On Saturday (October 8), Charles Hoskinson, co-founder and CEO of IO Global (a.k.a. “IOG”, formerly known as “IOHK”) announced the U.S. against crypto regulation in general and Ripple. Labs in particular shared their latest thoughts on the SEC lawsuit.
As you may remember, on December 22, 2020, the SEC announced announced The company has filed a lawsuit against Ripple Labs Inc. and two of its executives who are also significant security holders, alleging they raised more than $1.3 billion through an unregistered ongoing digital asset securities offering. ‘ said.
Hoskinson today. gave to twitter Explaining his stance on how crypto assets should be regulated in the United States, he makes it clear that he does not believe XRP is a security.
“The most surprising thing to me these days is how heavily I am being lashed out by some on the XRP side for my recent comments on SEC issues. I think I should explain a nuance that the Internet has always lacked… I’ve always taken the position that most layer 1 protocols are not security. It provides utilities, is decentralized enough to have operators and builders all over the world, and has survived the founder surpassing his Howie…
“Oil speculators, like baseball cards, don’t trade oil into securities. You can always securitize oil or baseball cards, but then you obviously have an information asymmetry with the issuer… Cryptocurrencies are not subject to regulation. Markets need to be stable and functioning, credible actors monitored and cartels investigated. Commodity regulation is principle-based, market-oriented and global in nature. Goods survive to those who collect them…
“Ripple has created something that has an ecosystem for Brad, Chris, David, or anyone else to survive. The very fact that there is an independent XRP army that criticizes me is proof of this reality. The ledger is likely to retain its transactional value for decades… The merit of this litigation is that it has millions of independent participants in over 100 countries and is managed by a single corporate fiduciary. It should depend on the absurdity of applying securities regulation to things we cannot control…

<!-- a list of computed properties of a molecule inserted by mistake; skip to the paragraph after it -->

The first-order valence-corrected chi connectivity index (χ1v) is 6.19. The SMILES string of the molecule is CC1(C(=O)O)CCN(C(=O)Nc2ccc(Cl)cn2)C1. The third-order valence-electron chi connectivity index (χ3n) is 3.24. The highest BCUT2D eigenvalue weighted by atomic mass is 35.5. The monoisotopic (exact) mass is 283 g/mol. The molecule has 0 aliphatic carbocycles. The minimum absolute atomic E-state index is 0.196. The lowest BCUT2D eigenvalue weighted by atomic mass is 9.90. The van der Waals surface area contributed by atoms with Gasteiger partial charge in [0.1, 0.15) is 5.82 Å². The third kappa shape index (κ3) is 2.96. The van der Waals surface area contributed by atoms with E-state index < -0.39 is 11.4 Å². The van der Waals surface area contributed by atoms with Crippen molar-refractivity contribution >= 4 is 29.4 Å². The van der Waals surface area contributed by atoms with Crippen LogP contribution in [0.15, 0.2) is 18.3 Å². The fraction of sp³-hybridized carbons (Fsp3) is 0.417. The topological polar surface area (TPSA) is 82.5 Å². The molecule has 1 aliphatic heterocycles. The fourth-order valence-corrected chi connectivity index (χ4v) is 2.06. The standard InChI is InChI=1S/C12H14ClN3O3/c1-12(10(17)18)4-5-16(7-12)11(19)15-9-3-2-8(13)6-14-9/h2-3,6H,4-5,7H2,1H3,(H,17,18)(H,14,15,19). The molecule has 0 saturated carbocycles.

“So there seems to be no need at all to construct elaborate personal attacks against former and current civil servants, or attack them because of Bitcoin’s energy use or China’s influence…
“In the absence of bespoke regulation, regulators are just trying to apply the existing rules appropriately, regardless of whether it makes sense or is fair…so what we are building together Because of the new economy, it makes sense to change the rules of the game to prosper…it has been done before. Sarcasm and bullying don’t solve anything. It takes leadership and hard work. The new law he expects to be passed in 2023… Courts are no substitute for legislative holes, as we have seen even stable decisions like Roe v Wade evaporate. If you want certainty, you need to legislate.“
On Sept. 23, Ripple Labs CEO Brad Garlinghouse spoke to CNBC technology reporter MacKenzie Sigalos about the SEC’s ongoing lawsuit against himself and his company.